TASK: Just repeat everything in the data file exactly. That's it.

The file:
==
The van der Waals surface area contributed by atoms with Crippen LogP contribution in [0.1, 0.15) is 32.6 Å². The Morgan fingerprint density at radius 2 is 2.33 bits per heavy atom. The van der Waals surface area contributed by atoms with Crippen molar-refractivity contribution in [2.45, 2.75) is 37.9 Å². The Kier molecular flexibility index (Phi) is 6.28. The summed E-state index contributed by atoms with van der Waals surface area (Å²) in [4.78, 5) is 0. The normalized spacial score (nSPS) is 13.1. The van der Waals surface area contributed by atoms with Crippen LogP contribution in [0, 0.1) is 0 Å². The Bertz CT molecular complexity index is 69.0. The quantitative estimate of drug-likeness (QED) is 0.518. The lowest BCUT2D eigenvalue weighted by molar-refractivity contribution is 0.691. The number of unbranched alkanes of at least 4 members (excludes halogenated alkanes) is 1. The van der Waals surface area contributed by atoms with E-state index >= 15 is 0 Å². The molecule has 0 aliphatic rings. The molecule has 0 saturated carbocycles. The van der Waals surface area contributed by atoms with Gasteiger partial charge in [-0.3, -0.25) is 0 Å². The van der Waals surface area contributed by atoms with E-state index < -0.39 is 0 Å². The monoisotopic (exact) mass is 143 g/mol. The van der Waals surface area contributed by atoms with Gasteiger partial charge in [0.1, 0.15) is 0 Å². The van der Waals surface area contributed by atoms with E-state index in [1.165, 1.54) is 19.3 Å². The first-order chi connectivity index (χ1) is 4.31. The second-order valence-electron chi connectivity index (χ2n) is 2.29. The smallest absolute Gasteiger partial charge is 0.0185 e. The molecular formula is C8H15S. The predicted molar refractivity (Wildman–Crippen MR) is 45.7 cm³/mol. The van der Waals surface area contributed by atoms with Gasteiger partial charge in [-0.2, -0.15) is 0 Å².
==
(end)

The van der Waals surface area contributed by atoms with Crippen LogP contribution in [0.1, 0.15) is 32.6 Å². The Morgan fingerprint density at radius 2 is 2.33 bits per heavy atom. The van der Waals surface area contributed by atoms with Crippen molar-refractivity contribution in [2.45, 2.75) is 37.9 Å². The Kier molecular flexibility index (Phi) is 6.28. The summed E-state index contributed by atoms with van der Waals surface area (Å²) in [4.78, 5) is 0. The normalized spacial score (nSPS) is 13.1. The van der Waals surface area contributed by atoms with Crippen LogP contribution in [0, 0.1) is 0 Å². The Bertz CT molecular complexity index is 69.0. The quantitative estimate of drug-likeness (QED) is 0.518. The lowest BCUT2D eigenvalue weighted by molar-refractivity contribution is 0.691. The number of unbranched alkanes of at least 4 members (excludes halogenated alkanes) is 1. The van der Waals surface area contributed by atoms with E-state index >= 15 is 0 Å². The molecule has 0 aliphatic rings. The molecule has 0 saturated carbocycles. The van der Waals surface area contributed by atoms with Gasteiger partial charge in [-0.3, -0.25) is 0 Å². The van der Waals surface area contributed by atoms with E-state index < -0.39 is 0 Å². The monoisotopic (exact) mass is 143 g/mol. The van der Waals surface area contributed by atoms with Gasteiger partial charge in [0.1, 0.15) is 0 Å². The van der Waals surface area contributed by atoms with E-state index in [1.165, 1.54) is 19.3 Å². The first-order chi connectivity index (χ1) is 4.31. The second-order valence-electron chi connectivity index (χ2n) is 2.29. The smallest absolute Gasteiger partial charge is 0.0185 e. The molecular formula is C8H15S. The predicted molar refractivity (Wildman–Crippen MR) is 45.7 cm³/mol. The van der Waals surface area contributed by atoms with Gasteiger partial charge in [-0.2, -0.15) is 0 Å².